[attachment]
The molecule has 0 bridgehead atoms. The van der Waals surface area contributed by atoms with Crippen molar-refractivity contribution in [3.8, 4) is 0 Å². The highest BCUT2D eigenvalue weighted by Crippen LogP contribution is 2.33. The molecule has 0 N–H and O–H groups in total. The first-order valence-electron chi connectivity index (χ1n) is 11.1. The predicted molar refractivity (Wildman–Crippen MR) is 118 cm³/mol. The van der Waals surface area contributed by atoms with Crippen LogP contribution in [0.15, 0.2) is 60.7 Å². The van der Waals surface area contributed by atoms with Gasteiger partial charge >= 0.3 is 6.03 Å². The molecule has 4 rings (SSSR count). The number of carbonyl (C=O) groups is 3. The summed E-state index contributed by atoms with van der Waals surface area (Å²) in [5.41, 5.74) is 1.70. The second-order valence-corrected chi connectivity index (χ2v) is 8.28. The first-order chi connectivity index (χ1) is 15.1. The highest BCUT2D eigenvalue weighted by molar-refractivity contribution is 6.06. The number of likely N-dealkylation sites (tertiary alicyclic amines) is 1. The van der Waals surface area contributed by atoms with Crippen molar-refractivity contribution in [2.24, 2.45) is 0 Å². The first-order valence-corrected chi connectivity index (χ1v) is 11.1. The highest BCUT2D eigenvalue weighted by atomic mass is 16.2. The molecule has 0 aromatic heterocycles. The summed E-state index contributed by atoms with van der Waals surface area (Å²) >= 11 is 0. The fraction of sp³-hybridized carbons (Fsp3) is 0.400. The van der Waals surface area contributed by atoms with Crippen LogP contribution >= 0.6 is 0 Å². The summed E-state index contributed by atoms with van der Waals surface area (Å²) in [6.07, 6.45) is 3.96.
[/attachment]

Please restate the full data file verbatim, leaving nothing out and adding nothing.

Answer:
The molecule has 0 bridgehead atoms. The van der Waals surface area contributed by atoms with Crippen molar-refractivity contribution in [3.8, 4) is 0 Å². The highest BCUT2D eigenvalue weighted by Crippen LogP contribution is 2.33. The molecule has 0 N–H and O–H groups in total. The first-order valence-electron chi connectivity index (χ1n) is 11.1. The predicted molar refractivity (Wildman–Crippen MR) is 118 cm³/mol. The van der Waals surface area contributed by atoms with Crippen LogP contribution in [0.15, 0.2) is 60.7 Å². The van der Waals surface area contributed by atoms with Gasteiger partial charge >= 0.3 is 6.03 Å². The molecule has 4 rings (SSSR count). The number of carbonyl (C=O) groups is 3. The summed E-state index contributed by atoms with van der Waals surface area (Å²) in [5.41, 5.74) is 1.70. The second-order valence-corrected chi connectivity index (χ2v) is 8.28. The first-order chi connectivity index (χ1) is 15.1. The highest BCUT2D eigenvalue weighted by molar-refractivity contribution is 6.06. The number of likely N-dealkylation sites (tertiary alicyclic amines) is 1. The van der Waals surface area contributed by atoms with Crippen molar-refractivity contribution in [2.24, 2.45) is 0 Å². The first-order valence-corrected chi connectivity index (χ1v) is 11.1. The highest BCUT2D eigenvalue weighted by atomic mass is 16.2. The molecule has 0 aromatic heterocycles. The summed E-state index contributed by atoms with van der Waals surface area (Å²) >= 11 is 0. The fraction of sp³-hybridized carbons (Fsp3) is 0.400. The van der Waals surface area contributed by atoms with Crippen LogP contribution >= 0.6 is 0 Å². The summed E-state index contributed by atoms with van der Waals surface area (Å²) in [6.07, 6.45) is 3.96.